We tell DTSC’s story to keep the public informed

Removing a toxic legacy from MGP sites

For years, manufactured gas plants (opens new window) (MGPs) stood as monuments to technology. Dozens of them operated in California in the mid -1800s and early 1900s, using coal and oil to produce energy for heating, lighting and cooking.

The technology was considered revolutionary – until natural gas and electricity came along.

By World War II, the plants were mostly obsolete. Some were dismantled and built over. Many of the sites are small – often less than an acre. They are frequently near downtowns or other highly populated areas. Their environmental legacies – polycyclic aromatic hydrocarbons (PAHs), lead, arsenic, petroleum hydrocarbons and other contaminants – remained in soil and groundwater.

In the 1980s, the state Department of Toxic Substances Control (DTSC) struck agreements with utility companies to investigate and clean up these former MGP sites. In some cases, the utilities had sold the properties to third parties for development purposes.

“Although the contaminants of concern typically associated with former MGP sites are not highly mobile, they are hazardous and some are carcinogenic,” said DTSC Senior Scientist Tedd Yargeau. “Given their proximity to populations, we are eliminating exposure routes and the potential (for contaminants) to get into groundwater.”

The majority of the sites in Southern California have been remediated and returned to productive use, while many former and current Pacific Gas and Electric Co. properties in Central and Northern California are in the investigative stages, Yargeau said.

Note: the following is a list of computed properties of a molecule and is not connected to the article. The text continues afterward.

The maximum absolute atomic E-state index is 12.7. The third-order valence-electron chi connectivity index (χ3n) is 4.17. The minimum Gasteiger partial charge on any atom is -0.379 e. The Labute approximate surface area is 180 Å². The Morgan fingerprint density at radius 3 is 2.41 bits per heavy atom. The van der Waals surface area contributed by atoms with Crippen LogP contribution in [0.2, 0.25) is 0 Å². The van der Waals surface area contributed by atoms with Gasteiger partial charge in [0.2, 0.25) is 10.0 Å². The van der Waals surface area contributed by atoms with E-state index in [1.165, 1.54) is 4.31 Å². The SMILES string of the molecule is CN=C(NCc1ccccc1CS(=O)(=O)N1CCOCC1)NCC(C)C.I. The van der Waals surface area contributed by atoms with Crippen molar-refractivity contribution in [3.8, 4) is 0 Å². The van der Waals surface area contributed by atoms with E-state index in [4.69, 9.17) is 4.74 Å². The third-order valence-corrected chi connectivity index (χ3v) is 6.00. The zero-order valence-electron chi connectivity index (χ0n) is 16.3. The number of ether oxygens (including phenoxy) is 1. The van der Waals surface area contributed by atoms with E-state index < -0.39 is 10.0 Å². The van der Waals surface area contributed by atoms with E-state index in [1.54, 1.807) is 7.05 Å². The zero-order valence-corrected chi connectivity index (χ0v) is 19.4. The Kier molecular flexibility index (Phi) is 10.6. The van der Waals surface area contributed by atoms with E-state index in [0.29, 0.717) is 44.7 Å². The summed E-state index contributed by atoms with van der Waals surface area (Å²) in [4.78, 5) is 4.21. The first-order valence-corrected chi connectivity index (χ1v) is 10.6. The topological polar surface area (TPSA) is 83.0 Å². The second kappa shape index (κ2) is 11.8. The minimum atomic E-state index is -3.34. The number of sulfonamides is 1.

Thirty-nine of 70 former sites under DTSC’s oversight have been cleaned up, for a total of about 55
acres returned to productive use. About 160 acres remain to be remediated, and most of those should
be completed in three to five years, Yargeau said.

Most of the cleanup projects are not complicated, but they take time – usually at least four years to complete. The process can be particularly challenging if a utility company no longer owns the site.

“Lengthy third-party negotiations need to take place, adding considerable time and effort to the investigation and eventual cleanups, Yargeau said.

In 2010, to facilitate investigation and cleanup at two former gas plant sites, PG&E repurchased properties that had been developed with apartments and a motel.

The Napa apartment complex was razed years after it was built, tenants were relocated and the final cleanup certification is expected in 2017. In Red Bluff, the utility bought and demolished a motel that had operated for almost a half-century. The site is vacant, fenced off and undergoing remediation.

The cleanup methods vary, with soil excavation and disposal most common; Thousands of tons of contaminated soil have been safely removed from these sites all over California over the past two decades.

More innovative measures have been used when buildings need to be preserved, groundwater needs to be treated or other conditions are present.

These other measures include drilling holes and mixing in cement to prevent leaching in a process called solidification; adding ozone, a strong oxidizer; and vaporizing contaminants in a heating process called “in-situ thermal desorption.”